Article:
WATCH: The Post Millennial's Andy Ngo and Libby Emmons join Timcast alongside Project Veritas' James O'Keefe

Andy Ngo explained that corporate journalists use anonymous sources to spread lies about their political opponents to destroy their reputations.

Katie Daviscourt Seattle WA

The Post Millennial's editor-in-chief Libby Emmons and editor-at-large Andy Ngo joined journalist Tim Pool's podcast on Monday alongside Project Veritas' James O'Keefe and discussed their work as independent journalists.

On why it's important to support independent news outlets like The Post Millennial, Project Veritas, and Timcast, Emmons said that leftist cultural dominance has taken over mainstream media and there needs to be other avenues to get information.

"It's so important that the outlets that we're involved with continue to speak out and continue to speak the truth...we need more outlets like this. We need more venues for this kind of conversation and for an expression of reality as opposed to this dogmatic intolerance," TPM's Emmons said.

On the difference between independent media like The Post Millennial and corporate propaganda like The Washington Post, Emmons and O'Keefe said that corporate media  acts as a political arm for the left and the elite.

"Jeff Bezos bought The Washington Post in 2013," James O'Keefe said. "After Google and Facebook snatched up most of his advertising models, hedge funds like Alden Global Capital, everythings been consolidated, newspapers are gone, investigative journalism is gone. ABC News cut their whole investigative bureau. And Jeff Bezos, in an extraordinary admission of the power of narrative amplified by Big Tech through his ownership of The Washington Post, said, 'My ownership of The Post is something I will be most proud of when I'm 90 and reviewing my life.'"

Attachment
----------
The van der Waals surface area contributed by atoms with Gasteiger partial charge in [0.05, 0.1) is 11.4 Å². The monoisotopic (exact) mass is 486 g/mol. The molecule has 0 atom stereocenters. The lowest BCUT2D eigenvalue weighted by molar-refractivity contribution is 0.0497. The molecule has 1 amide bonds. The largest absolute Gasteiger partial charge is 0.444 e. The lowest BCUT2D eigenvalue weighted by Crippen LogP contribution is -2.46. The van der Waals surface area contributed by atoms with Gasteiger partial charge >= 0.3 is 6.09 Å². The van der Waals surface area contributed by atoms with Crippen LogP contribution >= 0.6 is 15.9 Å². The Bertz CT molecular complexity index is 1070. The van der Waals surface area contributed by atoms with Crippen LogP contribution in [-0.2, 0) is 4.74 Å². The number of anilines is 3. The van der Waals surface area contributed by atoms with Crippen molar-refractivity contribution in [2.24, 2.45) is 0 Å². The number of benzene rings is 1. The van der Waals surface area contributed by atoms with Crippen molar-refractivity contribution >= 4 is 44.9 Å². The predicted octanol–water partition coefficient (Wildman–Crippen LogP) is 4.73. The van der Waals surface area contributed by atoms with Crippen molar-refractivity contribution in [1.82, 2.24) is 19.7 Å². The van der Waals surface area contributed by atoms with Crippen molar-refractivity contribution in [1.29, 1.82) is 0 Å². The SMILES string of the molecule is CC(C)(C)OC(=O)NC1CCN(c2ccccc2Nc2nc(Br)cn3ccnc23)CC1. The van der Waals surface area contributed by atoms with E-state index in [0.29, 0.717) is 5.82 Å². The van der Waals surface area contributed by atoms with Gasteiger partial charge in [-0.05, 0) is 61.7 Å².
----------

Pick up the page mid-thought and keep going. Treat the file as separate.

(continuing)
O'Keefe said that Bezos' greatest achievement is owning The Washington Post instead of his other business ventures like Amazon and Blue Origin provides "great insight into the power of narrative."

"I think The Washington Post and The New York Times are more powerful than all three branches of government," O'Keefe said. "Government speaks through them, Big Tech prefers them in their algorithms."

Emmons explained that she finds it fascinating when individuals target independent outlets for going against the mainstream narrative.

"I kind of think of us as the anti-dote to fear," Emmons said about The Post Millennial. "We're not corporate. We're a small outlet. And what's really interesting is we get attacked by these activists who are saying we are aligned  with specific interests and we're not. They're defending the big outlets, the big corporate media outlets, that are aligned with specific interests."

The Post Millennial's editor-at-large Andy Ngo explained that corporate journalists use anonymous sources to spread lies about their political opponents to destroy their reputations.

When Antifa militants brutally attacked Ngo in 2019 while reporting on the ground in Portland, Ngo said he was "naive" to think that he would receive support from mainstream media outlets. Ngo explained that journalists who initially condemned the attack, like CNN's Jake Tapper, made retractions after receiving backlash.

"All the hit-pieces came out in a way that seemed sort of coordinated," Ngo said about corporate media's coverage of the Antifa attack that left him with a traumatic brain injury. "I was watching in real time in fascination at how they can destroy someones reputation."

"There was an initial outpouring of support for me and then what happened was a local blog in Portland interviewed somebody and gave this person a pseudonym, so I have no idea who this person is that accused me of being in collaboration with this far-right group in Portland," Ngo explained.

Ngo said that because the accuser used a pseudonym he was unable to verify their identity which prevented him from being able to file legal claims.

"Then this damning story and headline which is false that was published in the Portland Mercury and then was repeated in other publications like Slate and Vox–and then that is cited in your wikipedia. And then when someone googles you who doesn't know who you are that's the first thing they see," Andy Ngo explained.

Watch the full Timcast episode here.


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